The Indian Atomic Energy Regulatory Board (AERB) ordered the shutdown of Nuclear Power Corporation of India’s (NPCIL’s) Kakrapar 1 on 22 April. The move follows an uncontrolled power rise on 10 March, which was provisionally rated at level 2 on the International Nuclear Event Scale. An AERB statement said: “The event reflected certain weaknesses in safety culture at the plant and need for improving safety practices.”
The power rise occurred when the 235MWe PHWR was undergoing online refuelling and the power supply for the system adjusting rods failed. Unfortunately, a system to add boron to the moderator in an emergency was ‘inhibited’ to avoid activation during slight variations in power levels during refuelling. The AERB considered that to be an erroneous operator action.
The reactor power increased from 70% to 98% before tripping. The AERB considers the 98% trip point too high and a level of 90% more appropriate.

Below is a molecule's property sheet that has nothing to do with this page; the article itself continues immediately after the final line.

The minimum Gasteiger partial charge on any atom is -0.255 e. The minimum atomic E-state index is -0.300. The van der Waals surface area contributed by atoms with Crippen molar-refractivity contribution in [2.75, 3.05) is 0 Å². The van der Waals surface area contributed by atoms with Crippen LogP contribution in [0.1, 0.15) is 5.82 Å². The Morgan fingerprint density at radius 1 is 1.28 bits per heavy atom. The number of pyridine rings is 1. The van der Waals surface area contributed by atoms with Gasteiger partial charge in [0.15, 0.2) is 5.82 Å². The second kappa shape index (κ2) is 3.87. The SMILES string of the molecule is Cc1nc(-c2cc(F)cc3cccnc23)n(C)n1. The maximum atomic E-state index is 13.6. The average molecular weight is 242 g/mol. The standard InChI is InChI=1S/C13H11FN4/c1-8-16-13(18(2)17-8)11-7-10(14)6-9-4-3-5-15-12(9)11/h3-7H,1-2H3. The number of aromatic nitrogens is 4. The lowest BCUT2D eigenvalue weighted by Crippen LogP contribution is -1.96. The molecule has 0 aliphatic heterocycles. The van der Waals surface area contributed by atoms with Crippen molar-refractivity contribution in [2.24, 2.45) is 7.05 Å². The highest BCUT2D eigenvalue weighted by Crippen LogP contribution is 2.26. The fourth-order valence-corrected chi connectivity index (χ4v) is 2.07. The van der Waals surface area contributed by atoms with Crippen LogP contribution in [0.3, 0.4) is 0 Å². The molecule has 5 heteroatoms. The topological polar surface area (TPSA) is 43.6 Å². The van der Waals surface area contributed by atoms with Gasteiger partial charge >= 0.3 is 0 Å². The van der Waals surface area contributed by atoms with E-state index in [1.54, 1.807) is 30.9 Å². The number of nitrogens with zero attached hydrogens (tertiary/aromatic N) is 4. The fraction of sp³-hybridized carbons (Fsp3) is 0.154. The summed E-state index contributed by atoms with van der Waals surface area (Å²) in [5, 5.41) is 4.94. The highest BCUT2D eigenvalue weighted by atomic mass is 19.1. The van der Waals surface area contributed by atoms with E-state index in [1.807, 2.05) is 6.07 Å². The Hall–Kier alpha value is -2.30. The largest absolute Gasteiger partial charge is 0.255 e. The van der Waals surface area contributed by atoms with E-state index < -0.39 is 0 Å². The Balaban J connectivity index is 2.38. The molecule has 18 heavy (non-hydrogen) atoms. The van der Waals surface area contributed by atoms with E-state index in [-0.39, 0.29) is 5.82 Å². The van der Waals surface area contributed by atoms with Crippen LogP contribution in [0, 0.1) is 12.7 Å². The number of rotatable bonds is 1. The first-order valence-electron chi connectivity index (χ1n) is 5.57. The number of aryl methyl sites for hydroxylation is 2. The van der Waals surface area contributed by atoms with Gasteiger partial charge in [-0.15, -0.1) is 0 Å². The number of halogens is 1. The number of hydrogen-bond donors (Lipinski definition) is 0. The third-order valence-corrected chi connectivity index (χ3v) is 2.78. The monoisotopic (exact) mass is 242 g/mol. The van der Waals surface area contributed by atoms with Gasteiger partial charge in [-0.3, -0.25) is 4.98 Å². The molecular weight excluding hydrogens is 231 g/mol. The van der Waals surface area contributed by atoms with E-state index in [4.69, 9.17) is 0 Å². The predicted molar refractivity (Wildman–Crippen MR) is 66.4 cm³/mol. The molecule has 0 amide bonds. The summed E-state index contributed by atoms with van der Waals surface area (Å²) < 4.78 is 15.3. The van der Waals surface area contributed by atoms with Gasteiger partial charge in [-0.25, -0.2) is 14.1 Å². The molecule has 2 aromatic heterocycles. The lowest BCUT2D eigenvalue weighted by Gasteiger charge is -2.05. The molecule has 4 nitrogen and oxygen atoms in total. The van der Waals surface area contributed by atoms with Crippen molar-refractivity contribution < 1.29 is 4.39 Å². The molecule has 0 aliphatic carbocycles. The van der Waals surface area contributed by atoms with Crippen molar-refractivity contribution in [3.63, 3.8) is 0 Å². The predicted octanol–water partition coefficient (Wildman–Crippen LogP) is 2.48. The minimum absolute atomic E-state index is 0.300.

Kakrapar staff and NPCIL were asked to carry out investigations into the causes of the
incident. Results and analyses by expert groups were considered by the AERB safety review committee for operating plants on 31 March and again on 21 April, but the exact reasons for the reactor power rise could not be established. The AERB decided to shut down the unit “as a measure of abundant caution,” while the station and NPCIL carry out further detailed investigations.
According to the January issue of COGnizant – the monthly magazine published by Candu Owners Group (COG) – Kakrapar 1 was declared the best performing Pressurised Heavy Water Reactor (PHWR) among the 32 such type of reactors operating across the world. The unit moved into first place at the end of September 2002 on the basis of a gross capacity factor of 98.4% during the preceding 12 months.